I haven't found a subculture in Flagstaff to hang with in several years living here. I'm not sure why exactly but Flagstaff is notorious for difficulty putting down roots. It's hard to make friends or find a mate here. It would help if I got out more and found a subculture. It's a good way to make friends.

Sunday, August 14, 2022

Cycling the Mormon Lake Loop

Mormon Mountain beyond the mostly grassy lakebed of Mormon Lake. There are elk in this photo but they are too far for the iPhone camera to resolve.


I meant to ride my bicycle around Mormon Lake since about the first year I moved to Flagstaff, but for some reason I never got around to it. It's about a 40 to 45 minute drive south of Flagstaff along Lake Mary Road, and I've never been in good enough shape to simply ride from my various domiciles all the way there, around the lake, and back.

I finally made time for it last Saturday. I parked at the Mormon Lake overlook and immediately the day promised a great experience. I started early enough to avoid the thunderstorms but was unsure about riding the entire distance. I committed only to a clockwise route with the potential of turning around if I got out about 5 or 6 miles and things were not going well. Fortunately things went well.

The view back towards Flagstaff under gathering monsoon clouds. It's sunflower season!

The monsoon has been extra rainy this year and everything was green. The lake still has not filled up as much as I've seen it in the past but there were areas of open water and a huge herd of elk were enjoying it. Unfortunately I don't have a camera with enough range to capture that so you'll have to take my word for it.

This incredible view was from the southerly edge of the lake.

The route is rolling with a net downhill to the south and I arrived in pretty good order at the turnoff for Mormon Lake Road. I made the turn and enjoyed the excellent pavement and scenery along the quick two miles to Mormon Lake Lodge. The views were incredible!

Approaching the Mormon Lake community. I would imagine it's a happy place to live but far beyond my means.

The day was perfect and I stopped a few times to take photos. I startled a deer at one point. There were many bicyclists out and most were friendly. Since I was on a mountain bike, I had little hope of passing anyone, and indeed I passed no one and was passed several times. The road winds along the base of Mormon Mountain and the skies were beautiful.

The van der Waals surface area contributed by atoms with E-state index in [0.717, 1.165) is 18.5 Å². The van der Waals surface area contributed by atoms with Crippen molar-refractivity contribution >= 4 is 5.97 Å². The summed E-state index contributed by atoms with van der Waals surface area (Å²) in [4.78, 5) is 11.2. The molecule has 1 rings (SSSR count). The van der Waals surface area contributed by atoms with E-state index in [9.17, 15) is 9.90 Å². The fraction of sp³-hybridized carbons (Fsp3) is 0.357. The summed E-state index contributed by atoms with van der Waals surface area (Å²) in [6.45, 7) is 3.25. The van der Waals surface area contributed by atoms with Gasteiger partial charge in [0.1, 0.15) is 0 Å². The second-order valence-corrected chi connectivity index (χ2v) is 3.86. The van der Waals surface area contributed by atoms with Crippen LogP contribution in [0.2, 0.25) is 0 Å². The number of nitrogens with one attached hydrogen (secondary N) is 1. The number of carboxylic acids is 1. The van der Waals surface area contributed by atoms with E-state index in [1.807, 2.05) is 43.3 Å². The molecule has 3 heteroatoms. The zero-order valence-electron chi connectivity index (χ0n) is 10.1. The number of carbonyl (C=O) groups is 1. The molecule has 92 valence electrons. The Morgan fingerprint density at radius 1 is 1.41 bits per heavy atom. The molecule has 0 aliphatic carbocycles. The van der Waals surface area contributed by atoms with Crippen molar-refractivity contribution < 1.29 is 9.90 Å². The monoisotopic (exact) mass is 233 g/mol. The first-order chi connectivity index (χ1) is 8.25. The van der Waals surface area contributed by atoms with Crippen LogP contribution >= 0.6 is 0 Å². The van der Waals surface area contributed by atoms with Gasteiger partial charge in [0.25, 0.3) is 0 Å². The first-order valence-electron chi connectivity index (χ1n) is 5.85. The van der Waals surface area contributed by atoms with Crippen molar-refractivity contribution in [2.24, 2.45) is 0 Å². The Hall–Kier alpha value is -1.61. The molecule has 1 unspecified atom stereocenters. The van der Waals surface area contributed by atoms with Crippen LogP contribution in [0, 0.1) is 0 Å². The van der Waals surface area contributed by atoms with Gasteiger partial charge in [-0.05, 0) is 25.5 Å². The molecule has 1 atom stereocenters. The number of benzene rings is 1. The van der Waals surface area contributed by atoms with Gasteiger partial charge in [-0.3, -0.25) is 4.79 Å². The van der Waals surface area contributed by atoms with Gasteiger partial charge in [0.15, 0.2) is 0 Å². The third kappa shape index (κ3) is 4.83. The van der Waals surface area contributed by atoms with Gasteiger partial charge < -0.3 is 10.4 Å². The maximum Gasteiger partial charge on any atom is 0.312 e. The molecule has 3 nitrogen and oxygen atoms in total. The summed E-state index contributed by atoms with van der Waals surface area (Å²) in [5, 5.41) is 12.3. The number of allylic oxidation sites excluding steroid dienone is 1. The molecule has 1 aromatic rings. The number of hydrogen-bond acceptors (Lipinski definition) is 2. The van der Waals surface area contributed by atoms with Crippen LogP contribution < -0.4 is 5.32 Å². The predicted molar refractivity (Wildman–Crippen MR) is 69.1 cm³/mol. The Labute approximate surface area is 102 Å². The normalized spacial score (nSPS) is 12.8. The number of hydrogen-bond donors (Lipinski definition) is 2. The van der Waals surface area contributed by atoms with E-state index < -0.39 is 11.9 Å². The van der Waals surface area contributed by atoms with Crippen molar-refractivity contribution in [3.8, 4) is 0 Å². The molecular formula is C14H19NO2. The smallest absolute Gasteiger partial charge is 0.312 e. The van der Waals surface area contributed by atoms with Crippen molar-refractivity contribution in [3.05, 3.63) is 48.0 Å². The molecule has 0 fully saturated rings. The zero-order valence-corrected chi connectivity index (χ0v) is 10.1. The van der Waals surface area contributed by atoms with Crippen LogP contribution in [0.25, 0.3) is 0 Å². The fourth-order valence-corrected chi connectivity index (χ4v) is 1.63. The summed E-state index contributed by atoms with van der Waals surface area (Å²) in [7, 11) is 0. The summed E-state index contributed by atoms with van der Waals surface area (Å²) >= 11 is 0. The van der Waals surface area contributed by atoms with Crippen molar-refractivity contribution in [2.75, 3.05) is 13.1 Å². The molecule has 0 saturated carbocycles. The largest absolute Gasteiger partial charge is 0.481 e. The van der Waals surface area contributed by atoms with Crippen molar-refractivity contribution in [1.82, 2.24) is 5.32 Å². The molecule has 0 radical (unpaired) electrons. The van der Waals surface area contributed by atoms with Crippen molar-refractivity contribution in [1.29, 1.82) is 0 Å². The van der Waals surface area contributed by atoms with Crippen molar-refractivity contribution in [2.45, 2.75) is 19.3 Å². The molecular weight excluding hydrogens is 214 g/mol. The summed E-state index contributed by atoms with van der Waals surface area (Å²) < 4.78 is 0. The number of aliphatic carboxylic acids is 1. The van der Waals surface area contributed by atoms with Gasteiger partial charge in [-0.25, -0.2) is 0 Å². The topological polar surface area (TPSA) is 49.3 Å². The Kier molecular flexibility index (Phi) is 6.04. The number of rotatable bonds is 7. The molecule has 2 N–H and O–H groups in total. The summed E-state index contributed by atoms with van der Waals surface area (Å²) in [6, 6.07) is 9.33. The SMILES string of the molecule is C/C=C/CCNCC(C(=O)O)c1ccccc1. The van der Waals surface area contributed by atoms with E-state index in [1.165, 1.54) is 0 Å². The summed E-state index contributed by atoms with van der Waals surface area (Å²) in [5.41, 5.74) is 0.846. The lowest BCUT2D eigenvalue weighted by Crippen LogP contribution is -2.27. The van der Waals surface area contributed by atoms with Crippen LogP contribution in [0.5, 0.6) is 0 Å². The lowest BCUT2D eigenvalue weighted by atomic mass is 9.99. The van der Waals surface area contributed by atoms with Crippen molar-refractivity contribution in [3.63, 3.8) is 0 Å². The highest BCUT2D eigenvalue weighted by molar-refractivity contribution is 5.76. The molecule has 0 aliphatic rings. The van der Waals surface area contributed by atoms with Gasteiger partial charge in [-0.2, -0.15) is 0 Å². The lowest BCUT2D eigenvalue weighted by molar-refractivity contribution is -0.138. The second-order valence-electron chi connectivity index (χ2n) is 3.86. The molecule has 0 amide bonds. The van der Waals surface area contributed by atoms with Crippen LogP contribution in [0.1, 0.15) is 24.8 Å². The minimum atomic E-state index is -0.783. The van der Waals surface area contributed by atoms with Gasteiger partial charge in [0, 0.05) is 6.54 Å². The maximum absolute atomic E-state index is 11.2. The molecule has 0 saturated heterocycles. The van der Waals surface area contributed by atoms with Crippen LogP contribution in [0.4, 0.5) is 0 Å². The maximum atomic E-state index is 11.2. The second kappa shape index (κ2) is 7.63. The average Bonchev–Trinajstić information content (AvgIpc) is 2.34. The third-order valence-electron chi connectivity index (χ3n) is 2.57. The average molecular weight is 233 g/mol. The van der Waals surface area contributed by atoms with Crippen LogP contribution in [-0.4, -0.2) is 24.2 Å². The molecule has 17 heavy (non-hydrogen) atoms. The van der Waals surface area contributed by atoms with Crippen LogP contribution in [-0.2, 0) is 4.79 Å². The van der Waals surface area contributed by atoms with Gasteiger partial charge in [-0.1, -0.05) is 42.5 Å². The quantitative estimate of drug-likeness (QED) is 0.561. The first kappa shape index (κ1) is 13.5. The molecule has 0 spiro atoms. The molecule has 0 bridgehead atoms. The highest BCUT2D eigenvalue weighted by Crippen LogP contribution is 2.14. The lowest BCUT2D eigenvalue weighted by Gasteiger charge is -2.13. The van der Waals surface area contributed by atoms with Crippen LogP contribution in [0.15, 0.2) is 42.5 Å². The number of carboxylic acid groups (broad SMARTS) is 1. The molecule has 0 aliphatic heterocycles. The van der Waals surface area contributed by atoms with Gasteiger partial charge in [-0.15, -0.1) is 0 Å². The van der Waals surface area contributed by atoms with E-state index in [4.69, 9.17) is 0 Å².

A panorama with Mormon Mountain along the road. It's quiet and high quality bicycling.

I looped back to my car with plenty of time to spare before the arrival of ferocious thunderstorms. It's one of the best bicycle rides I've ever done! I fully recommend it.

Wednesday, August 10, 2022

Western Ambient


The Granite Dells of Prescott, Arizona with late monsoon clouds in September 2015.

The afternoon was pleasant with light rain and distant thunder. I sat working with my cats around me and the air cooled. Ambient western music played from my laptop. It established the perfect tone for sitting in my screen door garage with the monsoon rains falling just outside. My mood has been changeable lately but this afternoon I found a measure of peace in work and things seemed effortless today.

I'm pecking away at my novel. My creative output continues to be high, and I like where it's leading, though I don't know if it will be commercially viable or not. My prose improved over the last decade.

I've been organizing my personal library and it serves as a source of inspiration.

I have the urge to paint again.

Monday, August 8, 2022

Post-race Analysis


I finished the 5k run on Saturday. It wasn't a great race for me but not as bad as it could have been. I hadn't realized until shortly before the race that it was actually a trail run. After I heard that I knew I would record a slow time. Trail races are more difficult and slower than flat road races. In particular, the route ascended a moderate hill that I am familiar with. I knew it would be difficult to keep running.

When I was in shape back in 2017 and 2018 I probably could have run the entire distance for a respectable time, but reviewing the GPS track from my Garmin watch indicates I walked about 1 km of the 5 km distance. As many have said, trail running always includes walking at some point for everyone. It's just a question of how steep it has to be before you have to walk.

My time was slow but in line with recent training runs with slightly more elevation so I'll take it and hope to be in better shape next year. I'm built more for sprinting than distance. Also, my right "bad" knee hurts. That said, I again enjoyed the positive vibes of the race and saw a handful of people I knew.

Positive vibes in front of the start line, which was also the finish line, at Fort Tuthill County Park. The grandstand in the background is where the Flagstaff Pro Rodeo is held every summer.

I don't think I'll do another race this year and instead just spend the rest of summer and fall enjoying bicycling, hiking, and the occasional casual run. I like fall here in Flagstaff, but dread the reduction in daylight. It's the main thing I don't like about fall and winter. I'm just glad I don't live in Alaska, where the sunlight completely disappears for many weeks.